In a recent article I stated that our large public research universities and top liberal arts colleges would be immune from losses in enrollment (and income) because of their top-rated academic programs, reputation, and so on and their ability to attract student talent from around the world. That was before COVID-19. Because they attract significant numbers of nonresident (domestic and international) students (40–50 percent of undergraduates are nonresidents at some universities) who pay two to three times the resident tuition, the top public universities are particularly vulnerable to tuition losses due to the falling enrollment of nonresidents. Domestic nonresident enrollment is likely to decline based on the damaged US economy and parents’ reluctance to have their children in schools far from home or in other states where travel restrictions may resurface if COVID-19 remains a problem next winter. For these same reasons enrollments in top private colleges are also subject to decreases. Schools can mitigate a portion of this decline by dipping into cash reserves and endowments to address those situations with monetary concerns only. Perhaps there are also state legislatures that would not want to see old State U suffer for something beyond its control, although state coffers are not exactly overflowing at this time.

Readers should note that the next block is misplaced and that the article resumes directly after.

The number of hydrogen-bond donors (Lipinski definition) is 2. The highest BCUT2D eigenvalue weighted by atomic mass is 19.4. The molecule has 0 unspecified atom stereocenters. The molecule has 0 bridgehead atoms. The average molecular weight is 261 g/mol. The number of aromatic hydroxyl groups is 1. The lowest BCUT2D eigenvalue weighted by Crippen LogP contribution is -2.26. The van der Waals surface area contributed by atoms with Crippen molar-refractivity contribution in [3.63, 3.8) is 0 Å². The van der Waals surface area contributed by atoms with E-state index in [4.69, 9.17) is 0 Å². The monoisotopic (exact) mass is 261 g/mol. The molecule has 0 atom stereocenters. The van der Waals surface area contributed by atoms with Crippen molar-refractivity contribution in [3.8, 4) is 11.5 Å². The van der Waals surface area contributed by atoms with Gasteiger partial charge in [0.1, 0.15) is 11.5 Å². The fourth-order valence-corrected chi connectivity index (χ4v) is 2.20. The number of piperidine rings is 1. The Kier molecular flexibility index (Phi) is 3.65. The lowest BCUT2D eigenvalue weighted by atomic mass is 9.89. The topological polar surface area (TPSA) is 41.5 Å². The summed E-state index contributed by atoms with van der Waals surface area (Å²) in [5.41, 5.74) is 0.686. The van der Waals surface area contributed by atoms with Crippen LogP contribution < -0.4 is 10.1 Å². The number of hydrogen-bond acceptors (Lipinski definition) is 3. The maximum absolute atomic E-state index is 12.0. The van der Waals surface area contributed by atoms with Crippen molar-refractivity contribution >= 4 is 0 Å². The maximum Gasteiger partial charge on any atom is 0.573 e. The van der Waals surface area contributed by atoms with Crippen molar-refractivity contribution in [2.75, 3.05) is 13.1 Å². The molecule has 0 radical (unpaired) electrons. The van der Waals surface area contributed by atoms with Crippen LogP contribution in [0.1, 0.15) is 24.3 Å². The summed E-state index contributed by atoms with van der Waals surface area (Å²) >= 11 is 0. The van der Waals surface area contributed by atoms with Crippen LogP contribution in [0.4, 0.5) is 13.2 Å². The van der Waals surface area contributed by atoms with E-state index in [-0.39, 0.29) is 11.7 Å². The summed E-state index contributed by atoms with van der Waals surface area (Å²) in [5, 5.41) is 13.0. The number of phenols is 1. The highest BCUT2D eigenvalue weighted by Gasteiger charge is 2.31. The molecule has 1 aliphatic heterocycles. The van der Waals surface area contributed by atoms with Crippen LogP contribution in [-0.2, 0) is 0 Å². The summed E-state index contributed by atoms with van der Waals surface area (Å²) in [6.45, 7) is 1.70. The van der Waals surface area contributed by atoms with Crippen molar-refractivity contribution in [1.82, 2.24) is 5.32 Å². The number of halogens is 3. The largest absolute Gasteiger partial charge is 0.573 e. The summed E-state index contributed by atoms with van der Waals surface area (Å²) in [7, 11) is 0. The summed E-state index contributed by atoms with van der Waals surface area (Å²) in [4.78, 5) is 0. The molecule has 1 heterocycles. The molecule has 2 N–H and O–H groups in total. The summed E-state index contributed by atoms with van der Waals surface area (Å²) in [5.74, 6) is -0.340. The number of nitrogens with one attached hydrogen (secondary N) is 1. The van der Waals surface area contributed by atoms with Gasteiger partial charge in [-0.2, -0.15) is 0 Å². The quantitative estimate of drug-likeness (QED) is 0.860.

Because of the complexity around visas, international students must make their decision to study at a US university earlier than domestic students. With travel bans in place from most countries, it is hard to believe many students will plan to attend in the fall of 2020. Current international students in the US who stayed to complete the spring semester or could not return home when universities were closed will likely have to stay through the summer and risk exposure to COVID-19 or chance being unable to reenter the US in the fall. The underlying question is, How many parents are willing to send their children to the US for school at a time when the country now (May 2) has almost one-third (~1.13 million) of the worldwide total of coronavirus cases?